All text © 2014 The Atlantic Religion, except where stated.

 

Watery gateways to the Otherworld

See my other post: Boand – Water Goddess of the Boyne

In the ‘Metrical Dindshenchas’ entries about Boand, the eponymous goddess/fairy woman of the River Boyne, there is explicit mention of a belief that all rivers run to the Otherworld which is also the world of Creation:

“…Sid Nechtain is the name that is on the mountain here, the grave of the full-keen son of Labraid, from which flows the stainless river whose name is Boand ever-full.

Fifteen names, certainty of disputes, given to this stream we enumerate, from Sid Nechtain away till it reaches the paradise of Adam…

….from paradise back again hither

to the streams of this Sid.”

The ancient Greeks believed exactly the same – all rivers ran into the ‘world river’ Okeanos (the great sea) which bordered the realm of Cronus-Atlantis (Ogygia)  and the Elysium. The Dindshenchas entry actually claims that the River circulates from the Otherworld, back to Sid Nechtain where it arises within the Sid as the magical spring or stream of Segais, before emerging back into the mundane world at the ‘pool of Mochua the cleric’.

This is an important piece of mysticism that explains much about the reincarnation beliefs of the Atlantic peoples, as promoted by Caesar’s Druids.

Boand is famous in the Irish Mythological Cycle as being the mother of Aengus Og, after an illicit coupling with the Stallion-Man-God known as the Daghda. The similarities between her Dindshenchas stories and those of Sinand are marked by allusions to the mystical origins and recirculation of rivers between this world and the next, and back again. Key to this are the mystical Otherworld/underworld wells from which the Boyne and the Shannon arise: described as ‘Connla’s Well’ (Sinand/Shannon) and Segais (Boann/Boyne) – both interchangeable motifs linked to fairy women at sacred hills (the usual site where springs arise). The Irish, ‘Arthurian’ British, Gallician, Germanic and Breton mythologies plus that of Gallia Aquitania and the Pays D’Oc, are full of the motifs of magical men and women riding horses, associated with spring pools, forests, hills and rivers and the Otherworld. They are connected by an important common thread of themes which defies the explanations of Roman and Greek religion and Roman and Greek understandings of Gaulish, German and British religion in the Iron Age.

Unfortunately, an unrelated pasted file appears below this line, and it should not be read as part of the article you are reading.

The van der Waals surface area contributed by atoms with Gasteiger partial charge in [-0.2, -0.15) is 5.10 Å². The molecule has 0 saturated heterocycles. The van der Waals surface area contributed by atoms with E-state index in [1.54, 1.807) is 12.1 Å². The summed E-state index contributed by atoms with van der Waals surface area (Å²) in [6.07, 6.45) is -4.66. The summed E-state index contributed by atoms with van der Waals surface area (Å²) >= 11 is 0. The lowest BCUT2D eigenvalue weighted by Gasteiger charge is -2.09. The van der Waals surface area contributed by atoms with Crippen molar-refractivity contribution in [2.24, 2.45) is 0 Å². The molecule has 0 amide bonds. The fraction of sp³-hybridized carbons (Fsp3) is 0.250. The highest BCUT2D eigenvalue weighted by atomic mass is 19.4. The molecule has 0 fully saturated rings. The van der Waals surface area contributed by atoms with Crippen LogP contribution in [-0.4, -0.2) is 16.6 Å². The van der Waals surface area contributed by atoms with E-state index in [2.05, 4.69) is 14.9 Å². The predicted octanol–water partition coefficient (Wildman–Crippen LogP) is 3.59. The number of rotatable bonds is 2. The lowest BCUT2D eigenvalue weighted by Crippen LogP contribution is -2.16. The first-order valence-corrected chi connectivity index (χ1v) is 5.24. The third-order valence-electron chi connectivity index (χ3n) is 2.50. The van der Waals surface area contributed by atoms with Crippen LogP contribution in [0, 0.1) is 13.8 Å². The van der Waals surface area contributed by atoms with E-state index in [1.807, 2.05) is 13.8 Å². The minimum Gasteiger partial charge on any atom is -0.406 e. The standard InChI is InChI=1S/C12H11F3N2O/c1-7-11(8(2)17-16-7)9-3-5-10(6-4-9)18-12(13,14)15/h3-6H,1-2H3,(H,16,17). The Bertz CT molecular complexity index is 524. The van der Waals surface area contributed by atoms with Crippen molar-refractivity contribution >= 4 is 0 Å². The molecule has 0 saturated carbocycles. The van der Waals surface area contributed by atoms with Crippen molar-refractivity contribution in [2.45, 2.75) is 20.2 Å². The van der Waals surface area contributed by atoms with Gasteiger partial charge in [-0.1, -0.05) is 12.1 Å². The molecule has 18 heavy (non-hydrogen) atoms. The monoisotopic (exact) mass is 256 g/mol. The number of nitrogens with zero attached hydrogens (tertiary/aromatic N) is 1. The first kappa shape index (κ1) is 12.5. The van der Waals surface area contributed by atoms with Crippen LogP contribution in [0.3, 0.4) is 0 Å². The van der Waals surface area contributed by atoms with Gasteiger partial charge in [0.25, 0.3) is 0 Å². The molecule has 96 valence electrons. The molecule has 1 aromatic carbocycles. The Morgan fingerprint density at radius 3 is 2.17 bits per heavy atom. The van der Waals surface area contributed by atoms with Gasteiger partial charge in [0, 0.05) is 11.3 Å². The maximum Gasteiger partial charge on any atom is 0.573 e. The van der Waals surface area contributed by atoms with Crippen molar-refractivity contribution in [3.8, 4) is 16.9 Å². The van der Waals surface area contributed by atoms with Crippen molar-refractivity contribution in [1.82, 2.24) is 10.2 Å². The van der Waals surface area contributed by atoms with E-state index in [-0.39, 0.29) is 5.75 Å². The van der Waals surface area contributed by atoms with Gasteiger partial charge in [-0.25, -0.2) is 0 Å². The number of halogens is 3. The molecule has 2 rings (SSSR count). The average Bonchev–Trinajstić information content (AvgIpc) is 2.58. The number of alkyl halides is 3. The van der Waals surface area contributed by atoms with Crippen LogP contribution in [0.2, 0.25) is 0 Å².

All text © 2014 The Atlantic Religion, except where stated.

‘The Elucidation’

The following is appended as a (?13thC) prologue to a copy Chrétien de Troyes’ Perceval, le Conte du Graal in the French medieval manuscript known as  Mons 331/206 (olim 4568). Taken from Mary Jones’ fantastic website – translated by Sebastian Evans:

…. Now listen to me, all ye my friends, and ye shall hear me set forth the story that shall be right sweet to hearken unto, for therein shall be the seven Wardens that hold governance throughout the whole world, and all the good stories that any hath told according as the writing shall set forthwith;  what manner folk the seven Wardens should be, and how they took unto them chief, and whom they took, for never aforetime have ye heard tell the story truly set forth, and how great nose there was and great outcry, and how for what cause was destroyed the rich country of Logres (AP: the Brythonic lands) whereof was much talk in days of yore.